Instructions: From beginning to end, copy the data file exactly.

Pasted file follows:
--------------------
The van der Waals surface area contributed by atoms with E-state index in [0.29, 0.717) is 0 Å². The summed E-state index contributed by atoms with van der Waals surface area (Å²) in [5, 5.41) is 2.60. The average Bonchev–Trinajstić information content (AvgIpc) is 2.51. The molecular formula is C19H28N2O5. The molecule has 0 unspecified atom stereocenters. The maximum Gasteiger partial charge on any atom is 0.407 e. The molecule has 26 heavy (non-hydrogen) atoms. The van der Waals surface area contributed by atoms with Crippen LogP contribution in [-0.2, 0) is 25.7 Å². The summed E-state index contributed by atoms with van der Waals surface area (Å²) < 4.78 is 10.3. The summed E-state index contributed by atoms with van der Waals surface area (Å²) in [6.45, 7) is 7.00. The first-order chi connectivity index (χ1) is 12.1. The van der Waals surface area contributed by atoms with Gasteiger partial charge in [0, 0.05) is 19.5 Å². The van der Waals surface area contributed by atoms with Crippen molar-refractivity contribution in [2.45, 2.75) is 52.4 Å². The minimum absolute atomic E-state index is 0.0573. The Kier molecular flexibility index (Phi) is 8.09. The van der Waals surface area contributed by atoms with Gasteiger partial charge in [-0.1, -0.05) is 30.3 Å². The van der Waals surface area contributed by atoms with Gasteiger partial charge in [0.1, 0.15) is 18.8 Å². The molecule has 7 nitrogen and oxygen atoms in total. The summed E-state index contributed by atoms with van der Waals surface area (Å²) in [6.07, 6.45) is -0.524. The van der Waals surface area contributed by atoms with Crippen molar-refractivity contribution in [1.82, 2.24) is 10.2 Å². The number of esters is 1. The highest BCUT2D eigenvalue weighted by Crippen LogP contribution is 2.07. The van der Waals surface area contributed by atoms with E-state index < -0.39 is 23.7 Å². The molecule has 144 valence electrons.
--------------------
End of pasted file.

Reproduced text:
The van der Waals surface area contributed by atoms with E-state index in [0.29, 0.717) is 0 Å². The summed E-state index contributed by atoms with van der Waals surface area (Å²) in [5, 5.41) is 2.60. The average Bonchev–Trinajstić information content (AvgIpc) is 2.51. The molecular formula is C19H28N2O5. The molecule has 0 unspecified atom stereocenters. The maximum Gasteiger partial charge on any atom is 0.407 e. The molecule has 26 heavy (non-hydrogen) atoms. The van der Waals surface area contributed by atoms with Crippen LogP contribution in [-0.2, 0) is 25.7 Å². The summed E-state index contributed by atoms with van der Waals surface area (Å²) < 4.78 is 10.3. The summed E-state index contributed by atoms with van der Waals surface area (Å²) in [6.45, 7) is 7.00. The first-order chi connectivity index (χ1) is 12.1. The van der Waals surface area contributed by atoms with Gasteiger partial charge in [0, 0.05) is 19.5 Å². The van der Waals surface area contributed by atoms with Crippen molar-refractivity contribution in [2.45, 2.75) is 52.4 Å². The minimum absolute atomic E-state index is 0.0573. The Kier molecular flexibility index (Phi) is 8.09. The van der Waals surface area contributed by atoms with Gasteiger partial charge in [-0.1, -0.05) is 30.3 Å². The van der Waals surface area contributed by atoms with Gasteiger partial charge in [0.1, 0.15) is 18.8 Å². The molecule has 7 nitrogen and oxygen atoms in total. The summed E-state index contributed by atoms with van der Waals surface area (Å²) in [6.07, 6.45) is -0.524. The van der Waals surface area contributed by atoms with Crippen molar-refractivity contribution in [1.82, 2.24) is 10.2 Å². The number of esters is 1. The highest BCUT2D eigenvalue weighted by Crippen LogP contribution is 2.07. The van der Waals surface area contributed by atoms with E-state index < -0.39 is 23.7 Å². The molecule has 144 valence electrons.